Feb 04 2013
I had just left the wood floors of Elliot Bay Bookstore and was walking down a rain-sparkled street to one of my favorite cafes, Bauhaus, already anticipating the dim corners and foggy windows that give Bauhaus its romantic and edgy feel–the perfect blend of stimulation and hibernation needed to write the night away. Across the street on the puddled pavement of an empty court of Cal Anderson Park, a game of bike hockey commenced. I passed a drag queen in an elaborate pink evening dress. There was no doubt where I was: the hipster of Seattle’s neighborhoods, Capitol Hill.
While I spent most of my week-long stay in Seattle in the University District, where I used to live and work, I visited almost every neighborhood in the immediate area. Perhaps because of the city’s unique topography–houses and businesses are built up into the hills that rise from the surrounding waters of the Puget Sound, Lake Union, and Lake Washington–Seattle’s neighborhoods are distinct, each with its own atmosphere, its own sub-culture and its own particular breed of residents populating its streets and cafes.
If you are in the U District, the dominate atmosphere is of course, the student population. A walk around the campus in spring time, particularly in the “quad,” is essential–cherry blossoms are everywhere. Be sure to stop in my old stompin’ grounds, the University Bookstore, an independent with a great selection of new and used books. Want more? Head down the back alley to Magus Bookstore, full of used books, and grab a coffee at the hole-in-the-wall cafe, Allegro. Along University Way are the typical student eateries, with a diverse smattering of Asian cuisine.
I spent a full day in Ballard, where I was amazed to see whole streets full of new, hip cafes and shops that had sprung up in the past few years. Among them were the more familiar bars that still give the neighborhood its old fishing village feel–Coner Byrne a particular favorite of mine. This neighborhood hosts a small independent bookstore that specializes in children’s books, The Secret Garden.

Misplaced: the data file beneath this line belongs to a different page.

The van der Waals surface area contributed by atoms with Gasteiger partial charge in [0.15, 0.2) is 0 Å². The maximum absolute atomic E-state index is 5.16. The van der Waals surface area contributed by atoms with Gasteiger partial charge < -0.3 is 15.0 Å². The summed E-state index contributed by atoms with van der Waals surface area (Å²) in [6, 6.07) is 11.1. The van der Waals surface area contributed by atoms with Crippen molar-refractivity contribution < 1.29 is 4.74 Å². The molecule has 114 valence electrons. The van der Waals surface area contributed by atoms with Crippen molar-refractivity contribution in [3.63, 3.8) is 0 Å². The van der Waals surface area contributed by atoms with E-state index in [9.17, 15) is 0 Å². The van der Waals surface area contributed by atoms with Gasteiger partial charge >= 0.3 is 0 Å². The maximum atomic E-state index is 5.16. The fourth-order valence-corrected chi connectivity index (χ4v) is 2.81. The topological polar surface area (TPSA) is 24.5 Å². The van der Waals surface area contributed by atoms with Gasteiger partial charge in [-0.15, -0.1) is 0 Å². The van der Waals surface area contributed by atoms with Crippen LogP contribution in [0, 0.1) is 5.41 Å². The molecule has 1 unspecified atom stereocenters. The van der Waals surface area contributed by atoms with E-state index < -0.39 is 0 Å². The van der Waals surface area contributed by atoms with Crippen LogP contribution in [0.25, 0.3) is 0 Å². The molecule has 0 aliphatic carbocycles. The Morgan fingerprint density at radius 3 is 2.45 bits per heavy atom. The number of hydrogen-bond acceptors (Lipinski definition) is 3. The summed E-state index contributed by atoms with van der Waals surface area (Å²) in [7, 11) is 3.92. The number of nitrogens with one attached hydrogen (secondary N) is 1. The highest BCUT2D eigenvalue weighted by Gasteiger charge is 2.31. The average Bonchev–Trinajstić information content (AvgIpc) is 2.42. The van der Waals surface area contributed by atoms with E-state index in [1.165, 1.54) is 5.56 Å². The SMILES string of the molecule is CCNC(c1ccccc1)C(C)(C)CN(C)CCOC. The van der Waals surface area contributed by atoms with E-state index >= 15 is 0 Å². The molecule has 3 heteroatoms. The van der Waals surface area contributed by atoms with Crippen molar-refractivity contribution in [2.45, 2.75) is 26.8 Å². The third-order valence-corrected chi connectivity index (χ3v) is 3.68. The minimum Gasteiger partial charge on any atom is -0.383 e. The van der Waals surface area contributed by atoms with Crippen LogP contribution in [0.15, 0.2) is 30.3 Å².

I lived in Queen Anne for a few years, at the bottom of the hill. When I hiked to the top I found small shops and cafes, pricier than other parts of the city, but delightful to spend a day browsing. Among them, Queen Anne Books, set to re-open under new ownership in February. Just across the ship canal and the shockingly blue Freemont Bridge, is Freemont. If Capitol Hill is the “hippest” of Seattle’s neighborhoods, Freemont is the “hippiest” neighborhood in Seattle, defined by its slow pace, its Sunday Market, and of course, more bookshops and cafes. It is all Jamaica Plain aspires to be, and never will be. (I love you JP, I live in you, and I have faith that you will find yourself someday).
I haven’t even touched Wallingford, Belltown, Green Lake, the International District, Magnolia, Maple Leaf, Ravenna, West Seattle or Downtown (where I rode the new Ferris Wheel near Pike Place Market to stunning views of Mount Rainer, the Puget Sound, the Olympic Mountains), but I have to leave something for you to discover on your own. We’ve got a large selection of guidebooks covering the Pacific Northwest to help you on your way.
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